Saturday, November 19, 2016


Juxtaposition is to place two concepts, characters, ideas, or places near each other to contrast them.

While I was in Iceland I searched for natural settings to capture the beauty of this majestic and isolated land.  I traveled the coastline and ventured into the central mountain areas in search of interesting subjects.  While traveling on the far eastern coastline I came into the small town of Djupivogur.  I stumbled on to the artwork called Eggin i Gleovik, "The eggs of Merry Bay".  The artwork consist of 34 eggs on pedestals, each one representing a bird species that live in the area.   As I walked around these sculptures I came to appreciate how they were placed to contrast with the surrounding landscape of water, mountains, and sky.   It is always a challenge to find new and interesting things to photograph as a landscape photographer.  It takes hours of planning and many miles of travel to find locations of interest.  Sometimes they just appear as these sculptures did while I was pursuing other types of subjects.

Thursday, November 3, 2016

Man in the street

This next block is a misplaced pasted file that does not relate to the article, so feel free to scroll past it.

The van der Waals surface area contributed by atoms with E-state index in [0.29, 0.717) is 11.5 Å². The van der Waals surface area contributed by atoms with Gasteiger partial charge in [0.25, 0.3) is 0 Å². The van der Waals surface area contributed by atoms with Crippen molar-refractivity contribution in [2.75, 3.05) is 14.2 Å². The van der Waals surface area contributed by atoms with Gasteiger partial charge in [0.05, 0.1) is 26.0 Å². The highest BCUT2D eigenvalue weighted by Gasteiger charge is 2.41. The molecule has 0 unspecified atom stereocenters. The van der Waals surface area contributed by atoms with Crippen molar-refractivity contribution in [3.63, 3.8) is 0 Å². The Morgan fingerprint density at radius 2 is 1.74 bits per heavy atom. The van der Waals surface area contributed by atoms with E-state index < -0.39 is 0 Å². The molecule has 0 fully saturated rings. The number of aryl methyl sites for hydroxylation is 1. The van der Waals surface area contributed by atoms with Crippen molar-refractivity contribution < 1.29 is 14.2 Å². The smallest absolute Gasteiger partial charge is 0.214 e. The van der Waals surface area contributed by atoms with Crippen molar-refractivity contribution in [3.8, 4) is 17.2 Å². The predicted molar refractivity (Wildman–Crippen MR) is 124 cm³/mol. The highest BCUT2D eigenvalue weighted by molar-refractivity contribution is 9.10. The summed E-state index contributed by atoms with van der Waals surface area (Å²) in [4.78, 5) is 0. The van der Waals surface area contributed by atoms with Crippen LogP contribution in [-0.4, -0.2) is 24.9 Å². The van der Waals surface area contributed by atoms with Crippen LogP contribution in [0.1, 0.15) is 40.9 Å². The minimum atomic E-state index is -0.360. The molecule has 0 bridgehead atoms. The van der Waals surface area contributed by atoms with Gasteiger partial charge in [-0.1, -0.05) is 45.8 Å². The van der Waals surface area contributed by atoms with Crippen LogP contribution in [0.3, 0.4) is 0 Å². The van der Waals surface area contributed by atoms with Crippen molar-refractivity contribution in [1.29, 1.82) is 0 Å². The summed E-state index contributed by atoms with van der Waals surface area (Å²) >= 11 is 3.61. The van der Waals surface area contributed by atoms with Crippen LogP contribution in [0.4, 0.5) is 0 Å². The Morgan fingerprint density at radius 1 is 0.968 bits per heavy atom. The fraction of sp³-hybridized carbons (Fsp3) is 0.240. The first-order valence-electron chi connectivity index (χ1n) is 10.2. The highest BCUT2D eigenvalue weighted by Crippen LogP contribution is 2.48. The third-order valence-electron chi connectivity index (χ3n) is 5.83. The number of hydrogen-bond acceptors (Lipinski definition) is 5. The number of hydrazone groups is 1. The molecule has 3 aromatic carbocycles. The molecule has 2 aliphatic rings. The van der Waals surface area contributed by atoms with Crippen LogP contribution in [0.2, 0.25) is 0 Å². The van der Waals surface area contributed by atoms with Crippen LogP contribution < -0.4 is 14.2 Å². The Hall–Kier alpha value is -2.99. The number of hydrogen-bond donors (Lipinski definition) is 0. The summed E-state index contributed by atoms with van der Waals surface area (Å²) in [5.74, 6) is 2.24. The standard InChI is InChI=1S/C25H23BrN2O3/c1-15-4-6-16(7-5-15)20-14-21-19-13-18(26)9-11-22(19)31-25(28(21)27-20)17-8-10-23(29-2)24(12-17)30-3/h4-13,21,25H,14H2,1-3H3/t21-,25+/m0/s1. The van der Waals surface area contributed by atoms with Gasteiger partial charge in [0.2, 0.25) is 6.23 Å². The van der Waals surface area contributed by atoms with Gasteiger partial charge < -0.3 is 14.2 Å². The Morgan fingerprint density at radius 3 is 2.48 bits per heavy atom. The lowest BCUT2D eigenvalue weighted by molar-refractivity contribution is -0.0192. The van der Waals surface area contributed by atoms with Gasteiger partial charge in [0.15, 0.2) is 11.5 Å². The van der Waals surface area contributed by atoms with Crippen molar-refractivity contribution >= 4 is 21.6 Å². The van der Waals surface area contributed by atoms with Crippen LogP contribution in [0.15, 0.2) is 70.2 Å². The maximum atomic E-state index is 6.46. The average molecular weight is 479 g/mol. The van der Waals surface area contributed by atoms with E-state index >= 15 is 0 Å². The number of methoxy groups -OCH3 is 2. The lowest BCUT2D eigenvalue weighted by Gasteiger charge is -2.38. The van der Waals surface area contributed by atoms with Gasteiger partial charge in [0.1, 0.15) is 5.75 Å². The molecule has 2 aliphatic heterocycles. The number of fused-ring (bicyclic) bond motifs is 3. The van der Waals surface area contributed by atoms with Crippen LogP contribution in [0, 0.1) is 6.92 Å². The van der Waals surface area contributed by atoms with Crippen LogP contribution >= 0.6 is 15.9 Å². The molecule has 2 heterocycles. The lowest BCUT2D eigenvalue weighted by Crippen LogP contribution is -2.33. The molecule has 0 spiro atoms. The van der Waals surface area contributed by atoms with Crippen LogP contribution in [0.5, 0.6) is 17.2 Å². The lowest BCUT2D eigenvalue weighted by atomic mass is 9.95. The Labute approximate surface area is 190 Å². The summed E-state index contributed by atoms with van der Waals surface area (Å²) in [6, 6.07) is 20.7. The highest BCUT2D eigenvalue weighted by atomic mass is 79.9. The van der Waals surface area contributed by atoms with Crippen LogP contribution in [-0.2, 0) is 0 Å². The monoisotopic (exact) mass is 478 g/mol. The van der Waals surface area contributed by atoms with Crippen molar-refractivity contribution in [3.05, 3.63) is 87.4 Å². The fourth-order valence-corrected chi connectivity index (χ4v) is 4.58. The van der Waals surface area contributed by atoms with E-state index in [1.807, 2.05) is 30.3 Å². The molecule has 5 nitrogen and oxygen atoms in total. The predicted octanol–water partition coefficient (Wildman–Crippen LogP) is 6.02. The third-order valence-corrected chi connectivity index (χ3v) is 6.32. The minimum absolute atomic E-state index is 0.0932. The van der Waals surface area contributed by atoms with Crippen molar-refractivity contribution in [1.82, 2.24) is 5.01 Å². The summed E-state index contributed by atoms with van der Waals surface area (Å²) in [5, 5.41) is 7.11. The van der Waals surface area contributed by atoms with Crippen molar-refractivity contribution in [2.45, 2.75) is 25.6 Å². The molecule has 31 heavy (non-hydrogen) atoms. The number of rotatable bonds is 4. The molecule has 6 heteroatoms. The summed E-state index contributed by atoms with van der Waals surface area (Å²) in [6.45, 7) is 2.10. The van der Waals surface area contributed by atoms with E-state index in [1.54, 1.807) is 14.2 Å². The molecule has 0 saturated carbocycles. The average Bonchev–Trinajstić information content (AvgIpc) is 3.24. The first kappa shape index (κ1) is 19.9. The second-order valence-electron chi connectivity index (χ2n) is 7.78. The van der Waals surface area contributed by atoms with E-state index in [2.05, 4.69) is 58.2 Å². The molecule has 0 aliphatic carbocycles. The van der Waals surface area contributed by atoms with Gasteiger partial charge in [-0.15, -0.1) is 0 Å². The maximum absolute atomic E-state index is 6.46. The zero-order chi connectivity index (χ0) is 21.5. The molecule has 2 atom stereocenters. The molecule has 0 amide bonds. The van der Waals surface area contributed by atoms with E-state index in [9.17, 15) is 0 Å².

I picked up my first point and shoot digital camera in 2008.  It was a Canon G10.  I used it for street photography along with my more trusted film camera.  I was in San Miguel de Allende Mexico that year and found myself using the little digital camera to capture the fast moving street scenes of that colorful city.  Although I continued to use film as my primary platform for photography until 2011, I was slowing finding myself making the shift to total digital.  Now after nearly five years of working with digital I can respect the unique properties that each format brings to photography.  When I view my black and white prints made with large format film I have an appreciation for the fine detail and tonal separation that was capable with the darkroom process.  A gelatin silver print when made correctly has a unique quality that almost appears to emit light from the print surface.  The hardest obstacle for me to overcome when first starting my digital process, was not being able to touch the image as I was working on it.  The simple fact that my image was locked behind a piece of glass of the monitor was very disturbing to me.  The darkroom has a tactile aspect to it with the handling of the film and paper, and was a critical part of the emotional involvement throughout creative process of making the fine print.  The absences of this relationship to the image is something that I still struggle with at times when trying to determine my approach to how I feel about a subject, and working towards the finished print.  Digital imaging has allowed me to continue photographing as I get older with light weight camera gear and the computer replacing the strenuous work of my darkroom.